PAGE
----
Shop Talk |

Writing without reading?

Some frustrated soul on Facebook has started an “I Hate Reading” page. Even though–in keeping with the “I hate reading” theme–there’s nothing actually on the page, over 475,000 people “like” it. AbeBooks issued the following video, entitled “Long Live the Book,” in response: Okay, so some people hate to read. Some people aren’t book people. But some writers apparently also hate to read. On the New Yorker‘s Book Bench, Macy Halford writes: [William Giraldi] teaches writing at Boston University, and has been amazed at how many of the kids possess a passionate urge to write without also possessing an urge […]


Shop Talk |

Help save the St. Mark's Bookshop!

New Yorkers know and love the St. Mark’s Bookshop, a stalwart on the Lower East Side. But lately, the bookstore has been struggling to pay the market rent asked by its landlord, Cooper Union. The NY Daily News reports: The co-owners of the book shop, Terry McCoy and Bob Contant, are set to meet with the school’s officials Wednesday to discuss a rent reduction. The last time the two sides met, in early 2010, Cooper Union was unwilling to budge on the rent, which has increased to $20,000 a month. And the New York Times covers the deep sacrifices the […]


Essays |

The Future of Literary Citizenship: A Review Essay

With the rise of digital culture, teachers must examine how to help students connect with literature all over again, and teachers who are also writers have a particular interest in building students’ “literary citizenship.” Writer and teacher Anna Leahy looks for perspectives on this dilemma in four books by Marjorie Garber, Christina Vischer Bruns, Kevin Stein, and David Orr.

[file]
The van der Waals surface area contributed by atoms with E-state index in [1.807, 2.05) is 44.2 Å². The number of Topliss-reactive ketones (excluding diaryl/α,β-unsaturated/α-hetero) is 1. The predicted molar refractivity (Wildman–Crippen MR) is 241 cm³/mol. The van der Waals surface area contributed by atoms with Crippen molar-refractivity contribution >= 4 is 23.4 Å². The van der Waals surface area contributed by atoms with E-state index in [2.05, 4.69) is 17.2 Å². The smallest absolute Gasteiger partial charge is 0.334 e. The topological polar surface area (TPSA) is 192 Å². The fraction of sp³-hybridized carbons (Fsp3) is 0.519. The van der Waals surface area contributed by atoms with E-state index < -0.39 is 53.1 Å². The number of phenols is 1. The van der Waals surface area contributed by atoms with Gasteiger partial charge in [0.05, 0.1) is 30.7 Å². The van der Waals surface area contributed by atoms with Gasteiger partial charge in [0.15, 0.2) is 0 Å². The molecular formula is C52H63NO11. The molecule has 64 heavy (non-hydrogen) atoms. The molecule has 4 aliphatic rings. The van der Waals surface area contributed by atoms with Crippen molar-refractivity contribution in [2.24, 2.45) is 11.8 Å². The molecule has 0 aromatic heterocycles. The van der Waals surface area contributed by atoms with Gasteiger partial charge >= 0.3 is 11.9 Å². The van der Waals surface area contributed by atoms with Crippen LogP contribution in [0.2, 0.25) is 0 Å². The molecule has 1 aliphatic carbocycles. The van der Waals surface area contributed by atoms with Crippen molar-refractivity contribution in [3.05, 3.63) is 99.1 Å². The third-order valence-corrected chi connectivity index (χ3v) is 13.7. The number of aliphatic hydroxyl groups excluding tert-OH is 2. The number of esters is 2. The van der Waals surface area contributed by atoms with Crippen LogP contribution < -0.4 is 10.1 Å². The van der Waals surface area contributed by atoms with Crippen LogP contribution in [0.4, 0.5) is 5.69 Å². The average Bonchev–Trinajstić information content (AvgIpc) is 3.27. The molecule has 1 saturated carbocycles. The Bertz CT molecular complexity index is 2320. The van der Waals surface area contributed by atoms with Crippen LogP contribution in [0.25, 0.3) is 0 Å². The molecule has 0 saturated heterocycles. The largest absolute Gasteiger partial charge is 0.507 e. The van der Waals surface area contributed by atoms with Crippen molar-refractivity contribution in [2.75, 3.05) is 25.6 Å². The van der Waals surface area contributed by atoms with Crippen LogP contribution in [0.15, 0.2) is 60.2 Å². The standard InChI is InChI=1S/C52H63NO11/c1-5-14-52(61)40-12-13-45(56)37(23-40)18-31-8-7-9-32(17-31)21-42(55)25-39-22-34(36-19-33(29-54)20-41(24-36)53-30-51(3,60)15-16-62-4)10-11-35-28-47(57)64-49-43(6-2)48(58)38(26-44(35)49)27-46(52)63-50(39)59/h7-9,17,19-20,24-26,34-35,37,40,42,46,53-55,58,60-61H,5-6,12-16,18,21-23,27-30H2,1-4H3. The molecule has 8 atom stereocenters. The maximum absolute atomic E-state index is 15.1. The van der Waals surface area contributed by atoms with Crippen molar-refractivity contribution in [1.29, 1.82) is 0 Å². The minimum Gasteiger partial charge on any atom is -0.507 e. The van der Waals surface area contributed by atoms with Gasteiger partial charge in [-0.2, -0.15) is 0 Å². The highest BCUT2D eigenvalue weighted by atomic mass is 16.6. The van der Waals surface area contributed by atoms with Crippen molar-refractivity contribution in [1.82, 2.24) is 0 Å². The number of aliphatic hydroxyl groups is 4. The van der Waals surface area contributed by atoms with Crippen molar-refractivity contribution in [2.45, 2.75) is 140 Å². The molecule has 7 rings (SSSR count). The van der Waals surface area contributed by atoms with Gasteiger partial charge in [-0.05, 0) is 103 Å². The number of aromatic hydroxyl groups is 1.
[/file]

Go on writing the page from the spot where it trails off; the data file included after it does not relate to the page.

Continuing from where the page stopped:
Shop Talk |

The End of Borders: A Daily Show Perspective

I admit it: when current events become a bit too much to handle, I turn to the Daily Show for some much-needed comedic perspective. Usually it’s politics that’s making me tear my hear out, but here’s Jon Stewart and John Hodgman (a fiction writer himself) finding the humor in the Borders closing. The Daily Show With Jon Stewart Mon – Thurs 11p / 10c Borders Goes Out of Business www.thedailyshow.com Daily Show Full Episodes Political Humor & Satire Blog The Daily Show on Facebook Happy Monday. As John Hodgman would put it, “You’re welcome.” Further Reading: Does the end of […]


Shop Talk |

So, What's Really Killing Fiction?

You may have already seen this essay by Ted Genoways, editor of the Virginia Quarterly Review, blaming too many MFA programs and their “navel-gazing” writers for the sorry state of fiction these days: But the less commercially viable fiction became, the less it seemed to concern itself with its audience, which in turn made it less commercial, until, like a dying star, it seems on the verge of implosion. Indeed, most American writers seem to have forgotten how to write about big issues—as if giving two shits about the world has gotten crushed under the boot sole of postmodernism. Now, […]